The human rights wave started forcefully after the Second World War, driven by the feeling of guilt for the evils committed by humanity, and reached its peak during the second half of the 20th Century. Treaties and charters personifying human rights in all the political, economic, and social fields then followed successively after the Universal Declaration of Human Rights in 1946.
The Cold War imposed strategic priorities that overshadowed the human right but this issue played its role during that war in bringing down the Soviet Union, which was forced to improve its humanitarian image and joined the Helsinki Charter (1975). Compliance with the Helsinki principles compelled it to rein in the totalitarianism.
The human rights wave renewed its ascendancy in all fields before the Cold War had ended. We saw women rights (1981), children”s rights (1990), and others at the international level. Non-governmental organizations involved in monitoring and following up on human rights, uncovering the violations, and supporting the victims multiplied, like Amnesty International, the Human Rights Watch organization, and hundreds of other such organizations.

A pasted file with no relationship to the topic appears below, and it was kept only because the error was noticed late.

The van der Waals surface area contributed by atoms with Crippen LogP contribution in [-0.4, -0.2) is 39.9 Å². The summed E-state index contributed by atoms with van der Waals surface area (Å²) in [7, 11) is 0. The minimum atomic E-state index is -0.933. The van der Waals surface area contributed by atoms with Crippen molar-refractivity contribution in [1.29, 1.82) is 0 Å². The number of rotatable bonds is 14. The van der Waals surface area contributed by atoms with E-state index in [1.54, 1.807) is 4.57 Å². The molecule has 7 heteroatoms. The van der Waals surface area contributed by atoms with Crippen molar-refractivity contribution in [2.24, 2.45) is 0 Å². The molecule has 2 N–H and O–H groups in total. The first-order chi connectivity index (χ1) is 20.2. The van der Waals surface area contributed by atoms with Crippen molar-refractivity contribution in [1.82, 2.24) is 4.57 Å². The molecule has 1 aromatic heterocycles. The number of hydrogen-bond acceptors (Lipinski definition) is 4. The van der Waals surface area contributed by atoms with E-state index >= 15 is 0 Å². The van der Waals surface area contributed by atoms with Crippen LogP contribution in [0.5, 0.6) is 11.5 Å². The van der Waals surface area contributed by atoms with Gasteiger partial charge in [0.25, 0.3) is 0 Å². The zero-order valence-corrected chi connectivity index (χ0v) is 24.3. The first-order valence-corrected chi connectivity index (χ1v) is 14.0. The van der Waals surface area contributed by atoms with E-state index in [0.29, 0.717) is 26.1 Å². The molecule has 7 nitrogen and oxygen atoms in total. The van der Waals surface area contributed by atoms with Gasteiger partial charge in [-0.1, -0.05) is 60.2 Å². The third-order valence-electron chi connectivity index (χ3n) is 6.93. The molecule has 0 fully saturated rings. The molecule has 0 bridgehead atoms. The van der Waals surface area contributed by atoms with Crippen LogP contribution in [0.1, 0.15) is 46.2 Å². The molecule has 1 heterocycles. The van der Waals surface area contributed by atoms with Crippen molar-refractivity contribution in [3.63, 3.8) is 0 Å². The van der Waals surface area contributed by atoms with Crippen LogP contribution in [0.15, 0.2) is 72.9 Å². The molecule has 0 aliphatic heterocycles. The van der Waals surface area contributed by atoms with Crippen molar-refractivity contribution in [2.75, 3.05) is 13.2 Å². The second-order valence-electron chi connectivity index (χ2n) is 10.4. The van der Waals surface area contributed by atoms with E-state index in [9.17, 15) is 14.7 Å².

The International Court of Justice is old and became affiliated to the Security Council after the latter”s establishment. But humanity took a big step forward in 1997 when it formed the independent International Criminal Tribunal to try the crimes of aggression against human rights and war crimes.
Some Islamic tendencies believe that these human rights are a tool in the hand of international hegemony. Yes, human rights issues can be exploited but the United States that is exploiting them for political purposes is not fully happy with the human rights culture as it stands accused by it. The "Human Rights Watch" organization pointed out that the US national law called Patriot Act violates human rights. Many human rights thinkers reproached the United States for its violations. For example, Lord Stein said about the Guantanamo prisoners: "Jailing them in this way is a disgrace for US justice and in breach of international law." The United States also opposed setting up the International Criminal Tribunal and therefore the latter cannot be regarded as a tool for its policies.